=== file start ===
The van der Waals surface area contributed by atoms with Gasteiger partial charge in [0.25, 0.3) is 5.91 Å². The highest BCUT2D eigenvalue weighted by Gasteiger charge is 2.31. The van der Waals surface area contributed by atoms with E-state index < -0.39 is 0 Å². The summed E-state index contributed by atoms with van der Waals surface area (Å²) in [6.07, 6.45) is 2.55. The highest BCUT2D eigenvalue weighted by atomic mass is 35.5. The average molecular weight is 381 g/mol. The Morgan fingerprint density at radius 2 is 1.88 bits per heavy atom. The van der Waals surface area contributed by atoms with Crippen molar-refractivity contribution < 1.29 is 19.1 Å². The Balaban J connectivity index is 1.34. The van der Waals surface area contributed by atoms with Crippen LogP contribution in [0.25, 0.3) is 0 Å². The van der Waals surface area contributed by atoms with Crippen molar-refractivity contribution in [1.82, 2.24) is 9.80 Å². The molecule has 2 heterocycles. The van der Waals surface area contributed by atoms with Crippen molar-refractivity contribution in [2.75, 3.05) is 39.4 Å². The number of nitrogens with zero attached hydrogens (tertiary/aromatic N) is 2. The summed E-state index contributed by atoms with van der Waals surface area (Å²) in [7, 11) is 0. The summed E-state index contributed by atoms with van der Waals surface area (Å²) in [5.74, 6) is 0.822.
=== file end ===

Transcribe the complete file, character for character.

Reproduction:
The van der Waals surface area contributed by atoms with Gasteiger partial charge in [0.25, 0.3) is 5.91 Å². The highest BCUT2D eigenvalue weighted by Gasteiger charge is 2.31. The van der Waals surface area contributed by atoms with E-state index < -0.39 is 0 Å². The summed E-state index contributed by atoms with van der Waals surface area (Å²) in [6.07, 6.45) is 2.55. The highest BCUT2D eigenvalue weighted by atomic mass is 35.5. The average molecular weight is 381 g/mol. The Morgan fingerprint density at radius 2 is 1.88 bits per heavy atom. The van der Waals surface area contributed by atoms with Crippen molar-refractivity contribution < 1.29 is 19.1 Å². The Balaban J connectivity index is 1.34. The van der Waals surface area contributed by atoms with Crippen LogP contribution in [0.25, 0.3) is 0 Å². The van der Waals surface area contributed by atoms with Crippen molar-refractivity contribution in [1.82, 2.24) is 9.80 Å². The molecule has 2 heterocycles. The van der Waals surface area contributed by atoms with Crippen molar-refractivity contribution in [2.75, 3.05) is 39.4 Å². The number of nitrogens with zero attached hydrogens (tertiary/aromatic N) is 2. The summed E-state index contributed by atoms with van der Waals surface area (Å²) in [7, 11) is 0. The summed E-state index contributed by atoms with van der Waals surface area (Å²) in [5.74, 6) is 0.822.